A couple of months later, he found his way into the basement again, this time by himself. He wanted to follow up on a couple of things about which we had talked. I offered him my chair and I sat on record crate pieces and we spent a good half hour going over the finer points of retail, but it was not all that. We talked ethics (one reason he had walked away from the major labels was their considerable lack of them) and we talked philosophy. We talked music and music fans and ways to promote yourself as a human being rather than a performer. He seemed to be looking for that magic window to the listener’s soul and was having a hard time finding it. Sales weren’t that great, partially because many stores wouldn’t carry his records. (Ah, the days when record stores were everything…) We must have packed a three hour conversation into that half hour and when he left, we shook hands colleagues, if not friends.

He stopped by pretty much every time he came to Seattle after that, or when he had the time, at least. That maybe added up to five or six more times. I always marveled that he could walk by five or six people in the basement without even a glance. To be fair, they were young (much younger than myself) and they were ignorant of the importance of folk music in the 60s. A few knew of The Kingston Trio, but never put the man walking past and the group together.

Stewart died in 2008 and while he left us a large body of his works, I miss our visits. To my knowledge, he never took his success for granted. Or his lack of success, in certain instances. To him, life was never just another day at the office. He truly was one of the good guys.

For an intriguing look at Stewart’s “visibility” in the UK back in ’71, click here. It is like fan club news or something. Worth a scan.

I made reference to Stewart at various times.  He was a yardstick for me— a measurement of how human we should be.  Not long after the above piece was posted, I wrote this in reference to musicians and fans as a whole:

Musicians are people, too. As a society, we have a tendency to think of stars as unapproachable, as better than most of us and at times as god-like. Maybe some are— unapproachable, that is— but the good ones are as human as anyone. Many times I have talked with musicians, telling them that I saw them at one time or another and would have said something but didn’t want to bother them and to a person, they all said I wish you would have. John Stewart, who filled a life with his music, told me that when people responded to it, it was a sign of its worth and that he wanted that contact— in fact, needed it. Sometimes we as fans forget that— that musicians are not gods, that they do not live in a vacuum, that they buy clothes and cook and eat food and have fights with friends and family members, just like us. And they, like us, take pride in what they do.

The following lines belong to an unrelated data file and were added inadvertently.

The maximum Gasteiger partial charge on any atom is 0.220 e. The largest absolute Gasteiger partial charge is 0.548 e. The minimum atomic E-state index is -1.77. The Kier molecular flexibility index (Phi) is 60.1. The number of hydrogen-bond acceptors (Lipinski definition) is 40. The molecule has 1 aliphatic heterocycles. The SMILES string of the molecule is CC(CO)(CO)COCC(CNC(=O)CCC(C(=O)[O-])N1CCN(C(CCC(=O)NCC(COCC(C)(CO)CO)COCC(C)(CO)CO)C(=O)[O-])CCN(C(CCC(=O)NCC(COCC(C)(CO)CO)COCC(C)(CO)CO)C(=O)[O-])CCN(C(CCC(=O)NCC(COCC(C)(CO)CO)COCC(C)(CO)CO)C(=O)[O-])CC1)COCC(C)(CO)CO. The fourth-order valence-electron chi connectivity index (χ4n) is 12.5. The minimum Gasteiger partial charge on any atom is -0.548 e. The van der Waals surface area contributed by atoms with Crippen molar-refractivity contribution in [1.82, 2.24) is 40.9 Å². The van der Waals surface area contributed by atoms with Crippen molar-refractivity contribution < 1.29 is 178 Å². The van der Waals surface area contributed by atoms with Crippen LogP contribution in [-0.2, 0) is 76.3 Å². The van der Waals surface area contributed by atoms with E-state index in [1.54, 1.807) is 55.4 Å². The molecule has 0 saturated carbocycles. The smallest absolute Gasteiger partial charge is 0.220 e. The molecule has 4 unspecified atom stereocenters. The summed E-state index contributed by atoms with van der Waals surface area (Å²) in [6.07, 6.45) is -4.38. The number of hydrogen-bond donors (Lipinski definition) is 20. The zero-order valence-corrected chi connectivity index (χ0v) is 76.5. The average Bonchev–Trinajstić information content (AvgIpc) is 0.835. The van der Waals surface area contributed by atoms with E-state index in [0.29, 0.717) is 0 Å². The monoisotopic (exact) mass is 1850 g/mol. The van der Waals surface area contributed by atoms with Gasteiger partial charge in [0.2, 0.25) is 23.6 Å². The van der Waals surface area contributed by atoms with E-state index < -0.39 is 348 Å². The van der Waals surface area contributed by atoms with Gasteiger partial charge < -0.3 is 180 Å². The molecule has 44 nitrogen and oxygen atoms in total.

While listening to Centennial and Trancas, I felt a presence.  I relived those few conversations Stewart and I had had.  I almost smelled the wood of the crate pieces I was sitting on.  Some moments live forever, I think.  Those were some of mine.

Gold may have been Stewart’s song for the masses, but those two albums were mine.

Wayne Berry— Deja Vu All Over Again… 

Oh, the stories I have told about Wayne Berry— with his permission, of course.  I take every opportunity to mention him whenever possible.  He is another one of my picks-to-click from the old days, having started (from what I could tell at the time) with a band called Timber and an album titled Part of What You Hear.  I came across it very organically.  I read  a thumbnail review in a copy of either High Fidelity or Stereo Review (they were magazines, kiddies) and headed down to the nearest White Front to pick up a copy.  Surprisingly enough,  they had stocked it.  Probably the easiest sale they ever made.

I took that album back to Fort Lewis where I was stationed, dropped the needle and was hooked.  Years (actually, decades) later I was to find out that that was not Berry’s first effort, that he had previously recorded a solo album for Capitol Records which was not released.  Little did I know…

But I learned.  In the meantime, I was taken on a musical journey through another Timber album (Bring America Home on Elektra Records), a solo album (Home At Last on RCA Records), a second solo album for RCA which turned to dust on release (ostensibly a contract dispute, but it was more complicated than that), and an album by a band which reunited Wayne with fellow Timber member George Clinton (Volunteers/Volunteers for Arista Records).

Berry’s music history is way more than that, though.  He grew up in Nashville, spent time with Felice & Boudleaux Bryant, shared a few cups of coffee with John Loudermilk, traveled miles to see Peter Paul & Mary who became friends, recorded with Paul Stookey… and all of this while he was in high school.  Not long after, he traveled to Los Angeles with Tommy Talton, with whom he wrote songs, before putting together Timber and before Tommy returned to Florida where he teamed up with five other guys to form Cowboy.  That’s the short of it.  The long can be  read on No Depression, a story related to me by Berry himself.  Oh, the details…